Corporate social responsibility performance of small and medium enterprises in regional Japan: an empirical examination
Purpose: This paper aims to examine the extent of corporate social responsibility (CSR) performance of small- and medium-sized enterprises (SMEs) in regional Japan. It also aims to examine the impact of firm size, industry, CSR awareness, firm origin and firm's strategic focus on CSR.
Design/methodology/approach: The study measures the CSR performance using a CSR index and seven sub-indexes designed on the global CSR standard - ISO26000. Data were collected through a questionnaire survey of 146 firms. The indexes were analysed using Kruskal-Wallis one-way ANOVA and Mann-Whitney U tests.
Findings: The results indicate that CSR performance of firms in regional Japan is low across all main areas of CSR and is significantly lower in SMEs relative to large firms. Further, CSR performance of SMEs differs across various industries and firms established in the region display significantly lower CSR performance compared to their metropolitan counterparts.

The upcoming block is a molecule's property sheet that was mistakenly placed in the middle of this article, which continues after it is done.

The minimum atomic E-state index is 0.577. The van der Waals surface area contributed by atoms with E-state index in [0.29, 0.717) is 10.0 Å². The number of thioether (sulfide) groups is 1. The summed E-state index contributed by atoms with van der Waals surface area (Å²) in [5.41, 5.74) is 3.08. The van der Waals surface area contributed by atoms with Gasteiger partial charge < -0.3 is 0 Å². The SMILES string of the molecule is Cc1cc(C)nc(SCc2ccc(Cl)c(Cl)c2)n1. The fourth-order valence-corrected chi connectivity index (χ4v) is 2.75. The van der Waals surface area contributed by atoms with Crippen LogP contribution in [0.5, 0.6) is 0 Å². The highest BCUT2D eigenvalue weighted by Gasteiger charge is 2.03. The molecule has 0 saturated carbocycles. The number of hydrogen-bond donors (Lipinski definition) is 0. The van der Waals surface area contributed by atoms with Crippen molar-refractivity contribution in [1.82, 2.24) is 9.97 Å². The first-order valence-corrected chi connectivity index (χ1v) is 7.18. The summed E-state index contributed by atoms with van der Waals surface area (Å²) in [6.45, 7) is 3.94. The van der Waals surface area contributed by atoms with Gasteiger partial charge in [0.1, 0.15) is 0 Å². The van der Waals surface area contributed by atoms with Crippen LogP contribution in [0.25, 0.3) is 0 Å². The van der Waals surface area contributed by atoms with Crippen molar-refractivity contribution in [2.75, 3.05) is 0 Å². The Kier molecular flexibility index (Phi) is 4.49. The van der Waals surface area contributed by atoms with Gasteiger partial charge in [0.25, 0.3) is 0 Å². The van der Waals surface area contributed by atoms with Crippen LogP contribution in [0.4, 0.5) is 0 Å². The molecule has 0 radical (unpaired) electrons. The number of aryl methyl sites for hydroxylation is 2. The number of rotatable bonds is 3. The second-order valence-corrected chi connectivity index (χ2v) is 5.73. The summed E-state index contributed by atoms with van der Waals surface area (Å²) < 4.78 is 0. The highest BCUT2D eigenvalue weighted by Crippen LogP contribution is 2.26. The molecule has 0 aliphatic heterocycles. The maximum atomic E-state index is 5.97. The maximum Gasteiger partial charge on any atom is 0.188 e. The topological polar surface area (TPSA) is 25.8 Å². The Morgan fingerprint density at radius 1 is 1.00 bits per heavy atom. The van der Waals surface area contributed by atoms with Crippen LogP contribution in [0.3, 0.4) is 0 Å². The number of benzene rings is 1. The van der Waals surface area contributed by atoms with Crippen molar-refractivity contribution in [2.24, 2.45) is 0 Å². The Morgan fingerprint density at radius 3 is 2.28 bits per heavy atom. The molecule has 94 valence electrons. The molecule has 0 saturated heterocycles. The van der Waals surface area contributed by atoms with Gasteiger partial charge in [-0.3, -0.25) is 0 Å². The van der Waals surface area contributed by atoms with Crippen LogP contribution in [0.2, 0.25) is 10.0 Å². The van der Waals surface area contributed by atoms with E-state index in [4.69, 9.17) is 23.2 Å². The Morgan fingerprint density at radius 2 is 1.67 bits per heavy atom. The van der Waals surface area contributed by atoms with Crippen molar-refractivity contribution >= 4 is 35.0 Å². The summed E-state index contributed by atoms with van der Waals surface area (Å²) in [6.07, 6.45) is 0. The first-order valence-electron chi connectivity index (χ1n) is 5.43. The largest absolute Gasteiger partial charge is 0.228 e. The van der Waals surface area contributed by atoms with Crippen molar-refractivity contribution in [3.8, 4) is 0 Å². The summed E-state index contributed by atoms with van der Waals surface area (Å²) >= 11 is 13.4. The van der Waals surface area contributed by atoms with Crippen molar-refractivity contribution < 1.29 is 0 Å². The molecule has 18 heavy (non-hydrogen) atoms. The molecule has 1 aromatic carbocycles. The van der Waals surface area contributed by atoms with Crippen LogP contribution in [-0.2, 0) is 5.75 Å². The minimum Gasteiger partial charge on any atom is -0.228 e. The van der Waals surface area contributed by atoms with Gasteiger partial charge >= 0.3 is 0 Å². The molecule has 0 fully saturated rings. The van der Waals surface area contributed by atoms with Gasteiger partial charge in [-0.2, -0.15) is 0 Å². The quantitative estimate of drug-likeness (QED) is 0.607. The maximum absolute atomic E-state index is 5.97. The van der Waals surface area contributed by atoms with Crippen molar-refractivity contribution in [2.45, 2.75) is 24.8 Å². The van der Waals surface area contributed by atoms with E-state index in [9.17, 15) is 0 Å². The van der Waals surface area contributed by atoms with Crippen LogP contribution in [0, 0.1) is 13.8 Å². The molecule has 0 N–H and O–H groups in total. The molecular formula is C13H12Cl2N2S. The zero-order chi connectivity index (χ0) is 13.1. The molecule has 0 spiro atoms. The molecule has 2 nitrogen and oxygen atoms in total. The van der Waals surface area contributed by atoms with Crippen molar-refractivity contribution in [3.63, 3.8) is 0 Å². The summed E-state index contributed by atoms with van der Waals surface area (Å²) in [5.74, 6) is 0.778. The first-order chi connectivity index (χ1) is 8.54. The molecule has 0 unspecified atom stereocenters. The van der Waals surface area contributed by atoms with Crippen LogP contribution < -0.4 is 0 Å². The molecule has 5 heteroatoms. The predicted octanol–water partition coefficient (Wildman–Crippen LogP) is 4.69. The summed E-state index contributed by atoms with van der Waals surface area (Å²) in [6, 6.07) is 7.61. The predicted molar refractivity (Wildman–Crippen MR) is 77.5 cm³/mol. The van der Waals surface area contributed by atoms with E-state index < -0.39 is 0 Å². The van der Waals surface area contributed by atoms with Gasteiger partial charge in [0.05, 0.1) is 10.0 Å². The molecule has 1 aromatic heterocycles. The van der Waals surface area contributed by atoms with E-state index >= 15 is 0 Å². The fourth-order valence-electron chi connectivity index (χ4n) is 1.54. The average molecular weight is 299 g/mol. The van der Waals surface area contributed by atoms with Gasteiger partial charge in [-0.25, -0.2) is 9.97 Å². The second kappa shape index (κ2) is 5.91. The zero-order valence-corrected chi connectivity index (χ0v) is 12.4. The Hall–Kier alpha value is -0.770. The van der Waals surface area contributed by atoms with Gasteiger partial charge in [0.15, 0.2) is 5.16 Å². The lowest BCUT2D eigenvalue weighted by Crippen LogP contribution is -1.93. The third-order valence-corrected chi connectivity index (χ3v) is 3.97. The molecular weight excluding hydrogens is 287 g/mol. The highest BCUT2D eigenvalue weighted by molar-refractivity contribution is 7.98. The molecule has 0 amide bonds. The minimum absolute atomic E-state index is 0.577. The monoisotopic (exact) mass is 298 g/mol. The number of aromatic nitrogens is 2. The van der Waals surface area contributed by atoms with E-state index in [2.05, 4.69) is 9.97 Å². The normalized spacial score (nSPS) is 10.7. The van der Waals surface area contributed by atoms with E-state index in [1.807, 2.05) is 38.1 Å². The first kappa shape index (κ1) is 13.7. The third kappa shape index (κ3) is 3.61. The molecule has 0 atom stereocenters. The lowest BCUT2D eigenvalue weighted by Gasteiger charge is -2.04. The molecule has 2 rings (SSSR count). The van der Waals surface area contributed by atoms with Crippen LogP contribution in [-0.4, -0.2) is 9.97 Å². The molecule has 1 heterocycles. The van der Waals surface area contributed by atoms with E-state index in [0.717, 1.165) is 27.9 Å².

Research limitations/implications: Little research exists on the role SME's play in improving CSR practices in Japan, especially regarding SMEs in regional areas. The findings highlight the need for improving CSR performance of SMEs and promoting the use of ISO26000 as a guiding tool for measuring CSR performance.
Originality/value: This paper is one of the first papers that critically examine the CSR performance of SMEs in regional Japan. It highlights that despite the recent CSR boom and regulatory initiatives in Japan, CSR performance of SMEs in regional Japan remained low.